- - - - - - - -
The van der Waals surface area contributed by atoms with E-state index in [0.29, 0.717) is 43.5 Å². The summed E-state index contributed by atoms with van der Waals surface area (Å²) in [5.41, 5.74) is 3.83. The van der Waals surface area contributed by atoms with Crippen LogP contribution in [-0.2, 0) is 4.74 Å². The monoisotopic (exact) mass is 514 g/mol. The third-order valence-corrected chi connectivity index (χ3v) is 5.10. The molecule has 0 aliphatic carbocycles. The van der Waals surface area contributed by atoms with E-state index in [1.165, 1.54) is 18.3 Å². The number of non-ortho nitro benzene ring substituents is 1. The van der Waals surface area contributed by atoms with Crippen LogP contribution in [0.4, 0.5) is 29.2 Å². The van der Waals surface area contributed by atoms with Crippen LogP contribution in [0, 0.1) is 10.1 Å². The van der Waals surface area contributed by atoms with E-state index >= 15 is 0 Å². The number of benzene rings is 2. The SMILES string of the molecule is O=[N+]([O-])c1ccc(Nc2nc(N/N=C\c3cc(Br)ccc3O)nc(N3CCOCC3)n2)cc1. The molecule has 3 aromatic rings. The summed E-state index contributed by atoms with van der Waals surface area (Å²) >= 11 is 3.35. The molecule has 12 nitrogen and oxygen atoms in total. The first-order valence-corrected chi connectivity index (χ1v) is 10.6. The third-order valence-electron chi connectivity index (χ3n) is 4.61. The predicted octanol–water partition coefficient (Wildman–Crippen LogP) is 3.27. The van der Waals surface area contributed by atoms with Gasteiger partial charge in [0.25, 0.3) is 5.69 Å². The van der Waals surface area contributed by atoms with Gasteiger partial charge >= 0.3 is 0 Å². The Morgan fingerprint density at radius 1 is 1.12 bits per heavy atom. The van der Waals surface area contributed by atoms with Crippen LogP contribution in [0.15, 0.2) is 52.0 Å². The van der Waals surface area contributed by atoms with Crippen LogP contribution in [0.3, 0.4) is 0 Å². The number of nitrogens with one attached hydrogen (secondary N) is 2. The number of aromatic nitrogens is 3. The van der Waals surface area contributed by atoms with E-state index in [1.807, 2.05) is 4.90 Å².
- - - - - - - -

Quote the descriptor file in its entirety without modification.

The van der Waals surface area contributed by atoms with E-state index in [0.29, 0.717) is 43.5 Å². The summed E-state index contributed by atoms with van der Waals surface area (Å²) in [5.41, 5.74) is 3.83. The van der Waals surface area contributed by atoms with Crippen LogP contribution in [-0.2, 0) is 4.74 Å². The monoisotopic (exact) mass is 514 g/mol. The third-order valence-corrected chi connectivity index (χ3v) is 5.10. The molecule has 0 aliphatic carbocycles. The van der Waals surface area contributed by atoms with E-state index in [1.165, 1.54) is 18.3 Å². The number of non-ortho nitro benzene ring substituents is 1. The van der Waals surface area contributed by atoms with Crippen LogP contribution in [0.4, 0.5) is 29.2 Å². The van der Waals surface area contributed by atoms with Crippen LogP contribution in [0, 0.1) is 10.1 Å². The van der Waals surface area contributed by atoms with E-state index >= 15 is 0 Å². The number of benzene rings is 2. The SMILES string of the molecule is O=[N+]([O-])c1ccc(Nc2nc(N/N=C\c3cc(Br)ccc3O)nc(N3CCOCC3)n2)cc1. The molecule has 3 aromatic rings. The summed E-state index contributed by atoms with van der Waals surface area (Å²) >= 11 is 3.35. The molecule has 12 nitrogen and oxygen atoms in total. The first-order valence-corrected chi connectivity index (χ1v) is 10.6. The third-order valence-electron chi connectivity index (χ3n) is 4.61. The predicted octanol–water partition coefficient (Wildman–Crippen LogP) is 3.27. The van der Waals surface area contributed by atoms with Gasteiger partial charge in [0.25, 0.3) is 5.69 Å². The van der Waals surface area contributed by atoms with Gasteiger partial charge >= 0.3 is 0 Å². The Morgan fingerprint density at radius 1 is 1.12 bits per heavy atom. The van der Waals surface area contributed by atoms with Crippen LogP contribution in [0.15, 0.2) is 52.0 Å². The van der Waals surface area contributed by atoms with Crippen LogP contribution in [0.3, 0.4) is 0 Å². The number of nitrogens with one attached hydrogen (secondary N) is 2. The number of aromatic nitrogens is 3. The van der Waals surface area contributed by atoms with E-state index in [1.807, 2.05) is 4.90 Å².